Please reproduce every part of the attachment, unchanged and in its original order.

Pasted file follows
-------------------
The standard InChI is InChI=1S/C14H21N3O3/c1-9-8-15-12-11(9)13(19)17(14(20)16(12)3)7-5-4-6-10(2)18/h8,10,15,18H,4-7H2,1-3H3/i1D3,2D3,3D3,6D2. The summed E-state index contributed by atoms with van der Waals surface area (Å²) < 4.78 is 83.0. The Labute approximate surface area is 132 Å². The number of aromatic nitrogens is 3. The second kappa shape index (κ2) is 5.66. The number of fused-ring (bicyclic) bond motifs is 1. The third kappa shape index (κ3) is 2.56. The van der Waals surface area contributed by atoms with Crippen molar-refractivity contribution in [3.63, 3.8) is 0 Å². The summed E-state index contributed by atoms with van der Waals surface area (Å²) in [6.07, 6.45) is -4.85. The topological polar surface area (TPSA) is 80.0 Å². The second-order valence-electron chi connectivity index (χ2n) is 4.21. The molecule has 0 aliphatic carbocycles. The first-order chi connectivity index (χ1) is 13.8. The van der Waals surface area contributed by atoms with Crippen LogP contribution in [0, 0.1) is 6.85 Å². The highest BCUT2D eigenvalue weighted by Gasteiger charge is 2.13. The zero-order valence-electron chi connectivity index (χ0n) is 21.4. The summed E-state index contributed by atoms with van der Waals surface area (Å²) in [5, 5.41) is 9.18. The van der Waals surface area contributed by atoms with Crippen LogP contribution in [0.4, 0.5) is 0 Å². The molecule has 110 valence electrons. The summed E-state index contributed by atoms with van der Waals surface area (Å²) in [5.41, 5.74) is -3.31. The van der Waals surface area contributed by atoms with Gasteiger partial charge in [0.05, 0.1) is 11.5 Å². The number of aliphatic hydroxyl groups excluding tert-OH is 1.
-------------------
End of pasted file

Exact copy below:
The standard InChI is InChI=1S/C14H21N3O3/c1-9-8-15-12-11(9)13(19)17(14(20)16(12)3)7-5-4-6-10(2)18/h8,10,15,18H,4-7H2,1-3H3/i1D3,2D3,3D3,6D2. The summed E-state index contributed by atoms with van der Waals surface area (Å²) < 4.78 is 83.0. The Labute approximate surface area is 132 Å². The number of aromatic nitrogens is 3. The second kappa shape index (κ2) is 5.66. The number of fused-ring (bicyclic) bond motifs is 1. The third kappa shape index (κ3) is 2.56. The van der Waals surface area contributed by atoms with Crippen molar-refractivity contribution in [3.63, 3.8) is 0 Å². The summed E-state index contributed by atoms with van der Waals surface area (Å²) in [6.07, 6.45) is -4.85. The topological polar surface area (TPSA) is 80.0 Å². The second-order valence-electron chi connectivity index (χ2n) is 4.21. The molecule has 0 aliphatic carbocycles. The first-order chi connectivity index (χ1) is 13.8. The van der Waals surface area contributed by atoms with Crippen LogP contribution in [0, 0.1) is 6.85 Å². The highest BCUT2D eigenvalue weighted by Gasteiger charge is 2.13. The zero-order valence-electron chi connectivity index (χ0n) is 21.4. The summed E-state index contributed by atoms with van der Waals surface area (Å²) in [5, 5.41) is 9.18. The van der Waals surface area contributed by atoms with Crippen LogP contribution in [0.4, 0.5) is 0 Å². The molecule has 110 valence electrons. The summed E-state index contributed by atoms with van der Waals surface area (Å²) in [5.41, 5.74) is -3.31. The van der Waals surface area contributed by atoms with Gasteiger partial charge in [0.05, 0.1) is 11.5 Å². The number of aliphatic hydroxyl groups excluding tert-OH is 1.